Sometimes we expect children and adults to automatically “know” what is right and wrong. When individuals do not have the skills needed, traditional consequences do not work. Work with aggressors on life skills needed to cooperate, love and care. People will commit aggressive acts so that others will feel what they feel. We all have unmet needs. Recognize that the aggressor also has unmet needs. Be there for that person rather than pushing them away.
All aggression stems from the perceived experience of excessive pain.
We all have our own version of reality. Our experiences create the reality we live in. Showing and understanding empathy will help you put yourself in other people’s shoes. Pain is not only physical, but also emotional. There is no “cookie cutter” approach to human development. Every individual develops different needs that may or may not have been met.
Aggressive acts are normally seen through actions. But to understand aggressive acts, one must understand the factor that creates the pain. Triggers that immediately create high emotions sits inside all of us. Even most aggressors do not know or understand their triggers.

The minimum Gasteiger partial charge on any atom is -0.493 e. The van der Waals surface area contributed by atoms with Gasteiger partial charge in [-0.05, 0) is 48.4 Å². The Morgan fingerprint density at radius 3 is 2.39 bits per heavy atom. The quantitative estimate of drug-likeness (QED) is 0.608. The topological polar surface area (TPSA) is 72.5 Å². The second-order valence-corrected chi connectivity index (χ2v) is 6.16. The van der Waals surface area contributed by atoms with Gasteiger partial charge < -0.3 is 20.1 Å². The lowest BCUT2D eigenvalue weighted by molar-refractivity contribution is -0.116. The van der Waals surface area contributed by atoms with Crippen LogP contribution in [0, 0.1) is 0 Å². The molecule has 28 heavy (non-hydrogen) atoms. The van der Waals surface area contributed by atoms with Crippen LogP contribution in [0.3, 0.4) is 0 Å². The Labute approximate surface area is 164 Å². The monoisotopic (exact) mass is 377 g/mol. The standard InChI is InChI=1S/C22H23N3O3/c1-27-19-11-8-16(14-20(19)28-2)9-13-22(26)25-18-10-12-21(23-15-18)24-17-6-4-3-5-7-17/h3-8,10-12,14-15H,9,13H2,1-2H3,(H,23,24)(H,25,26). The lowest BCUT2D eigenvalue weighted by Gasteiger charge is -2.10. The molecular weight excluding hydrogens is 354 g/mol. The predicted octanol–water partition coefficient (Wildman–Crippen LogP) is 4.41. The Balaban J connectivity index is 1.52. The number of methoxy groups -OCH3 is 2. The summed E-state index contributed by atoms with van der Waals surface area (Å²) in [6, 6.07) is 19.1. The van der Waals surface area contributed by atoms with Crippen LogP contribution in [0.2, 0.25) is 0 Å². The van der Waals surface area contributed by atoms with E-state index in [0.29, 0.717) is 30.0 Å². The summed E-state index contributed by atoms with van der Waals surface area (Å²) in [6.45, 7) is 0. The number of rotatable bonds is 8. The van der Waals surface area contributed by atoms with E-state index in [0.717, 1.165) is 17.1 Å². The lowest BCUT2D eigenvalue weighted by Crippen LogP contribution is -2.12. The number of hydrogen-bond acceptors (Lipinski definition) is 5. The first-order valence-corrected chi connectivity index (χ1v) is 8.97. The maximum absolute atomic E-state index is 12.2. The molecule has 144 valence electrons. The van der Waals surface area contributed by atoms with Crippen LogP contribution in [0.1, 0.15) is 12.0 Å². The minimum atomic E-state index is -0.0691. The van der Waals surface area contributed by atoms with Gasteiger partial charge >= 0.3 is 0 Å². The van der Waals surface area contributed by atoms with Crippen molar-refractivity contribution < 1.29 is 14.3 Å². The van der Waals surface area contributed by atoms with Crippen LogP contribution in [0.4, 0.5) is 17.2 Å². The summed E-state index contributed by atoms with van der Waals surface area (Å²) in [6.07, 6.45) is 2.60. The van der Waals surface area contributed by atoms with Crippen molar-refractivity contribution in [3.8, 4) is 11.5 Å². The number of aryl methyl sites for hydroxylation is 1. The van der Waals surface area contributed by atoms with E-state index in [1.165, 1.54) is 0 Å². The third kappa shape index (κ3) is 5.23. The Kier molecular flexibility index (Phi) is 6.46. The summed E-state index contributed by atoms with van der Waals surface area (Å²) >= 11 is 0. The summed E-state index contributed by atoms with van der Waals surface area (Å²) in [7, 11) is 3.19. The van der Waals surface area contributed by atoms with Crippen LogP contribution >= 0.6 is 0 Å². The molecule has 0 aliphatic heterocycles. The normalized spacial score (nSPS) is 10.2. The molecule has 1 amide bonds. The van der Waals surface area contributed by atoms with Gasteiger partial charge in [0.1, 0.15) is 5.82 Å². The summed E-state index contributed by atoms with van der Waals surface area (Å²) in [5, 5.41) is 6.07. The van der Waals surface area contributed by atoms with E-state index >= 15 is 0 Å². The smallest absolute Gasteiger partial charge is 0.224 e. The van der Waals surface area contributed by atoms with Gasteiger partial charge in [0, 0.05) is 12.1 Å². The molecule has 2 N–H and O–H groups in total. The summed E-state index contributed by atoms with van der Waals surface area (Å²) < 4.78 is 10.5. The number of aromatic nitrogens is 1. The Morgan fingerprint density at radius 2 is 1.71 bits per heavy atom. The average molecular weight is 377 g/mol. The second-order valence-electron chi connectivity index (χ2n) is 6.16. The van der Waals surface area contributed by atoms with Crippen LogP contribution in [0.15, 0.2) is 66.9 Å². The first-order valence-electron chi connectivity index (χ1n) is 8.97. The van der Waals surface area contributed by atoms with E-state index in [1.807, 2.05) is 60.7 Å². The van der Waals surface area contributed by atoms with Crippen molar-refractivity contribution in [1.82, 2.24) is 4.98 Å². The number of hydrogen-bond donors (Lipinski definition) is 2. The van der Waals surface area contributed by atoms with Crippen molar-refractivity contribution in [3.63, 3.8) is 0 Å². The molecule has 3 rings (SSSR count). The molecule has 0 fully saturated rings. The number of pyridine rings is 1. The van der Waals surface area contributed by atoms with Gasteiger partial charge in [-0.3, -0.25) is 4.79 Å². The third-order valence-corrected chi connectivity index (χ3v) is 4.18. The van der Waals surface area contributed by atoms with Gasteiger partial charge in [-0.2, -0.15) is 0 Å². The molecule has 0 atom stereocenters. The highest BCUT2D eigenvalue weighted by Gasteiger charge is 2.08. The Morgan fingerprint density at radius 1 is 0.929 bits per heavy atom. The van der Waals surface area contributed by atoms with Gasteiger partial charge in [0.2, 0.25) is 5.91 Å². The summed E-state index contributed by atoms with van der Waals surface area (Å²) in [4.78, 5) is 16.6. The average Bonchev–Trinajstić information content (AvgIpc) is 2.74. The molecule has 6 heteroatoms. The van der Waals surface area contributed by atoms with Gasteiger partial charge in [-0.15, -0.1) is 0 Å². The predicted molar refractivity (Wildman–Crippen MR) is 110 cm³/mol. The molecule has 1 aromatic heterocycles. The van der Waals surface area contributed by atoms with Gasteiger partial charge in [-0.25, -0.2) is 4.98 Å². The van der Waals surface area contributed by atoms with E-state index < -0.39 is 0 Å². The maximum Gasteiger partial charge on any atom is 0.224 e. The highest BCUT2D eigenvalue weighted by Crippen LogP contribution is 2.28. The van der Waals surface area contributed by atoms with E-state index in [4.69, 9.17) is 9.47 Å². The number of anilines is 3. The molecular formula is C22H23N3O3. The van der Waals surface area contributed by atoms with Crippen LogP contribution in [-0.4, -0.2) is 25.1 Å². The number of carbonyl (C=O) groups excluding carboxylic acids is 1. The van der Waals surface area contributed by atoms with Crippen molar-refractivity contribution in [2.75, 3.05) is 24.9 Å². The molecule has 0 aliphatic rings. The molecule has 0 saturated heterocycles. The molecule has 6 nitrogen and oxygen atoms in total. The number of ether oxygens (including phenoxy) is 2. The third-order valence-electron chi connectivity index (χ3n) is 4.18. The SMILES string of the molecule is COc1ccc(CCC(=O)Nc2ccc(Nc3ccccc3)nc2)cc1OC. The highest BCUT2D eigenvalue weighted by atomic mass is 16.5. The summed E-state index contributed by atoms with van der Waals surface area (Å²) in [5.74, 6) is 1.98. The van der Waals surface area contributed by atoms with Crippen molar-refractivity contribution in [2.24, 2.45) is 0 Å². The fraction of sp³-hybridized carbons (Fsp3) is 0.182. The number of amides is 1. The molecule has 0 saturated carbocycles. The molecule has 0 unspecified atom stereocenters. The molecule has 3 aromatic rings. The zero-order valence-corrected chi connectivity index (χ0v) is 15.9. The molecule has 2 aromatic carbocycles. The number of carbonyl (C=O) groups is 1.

Rather than treat people as if they are different and need a label, we should understand the love and nurturing needed by this person. They may be different than you, and their needs may be different. We should not judge someone who has unmet needs or needs that do not match your own.
Be part of the solution. Not part of the problem.
Before completing your online worksheet for 2 training hours, be prepared to answer the following questions:
Describe a time when you were emotionally hijacked. Looking back now, how could you have handled this situation, and this person differently by not letting your emotions control your behaviors.
Being accountable as a role model is important for early educators. Think about a situation or child in your classroom that I + A = O will be helpful in future situations. How will this change the situation or child in future incidents?
We have all been guilty of “labeling” or “stereotyping” a child or adult based on their behavior. After reading the information in this training, and understanding that there is a unmet need present, how will you view a particular person you have “labeled” different in the future?
Think about the children in your classroom. Give example of how some of your children call for love and how some children show love.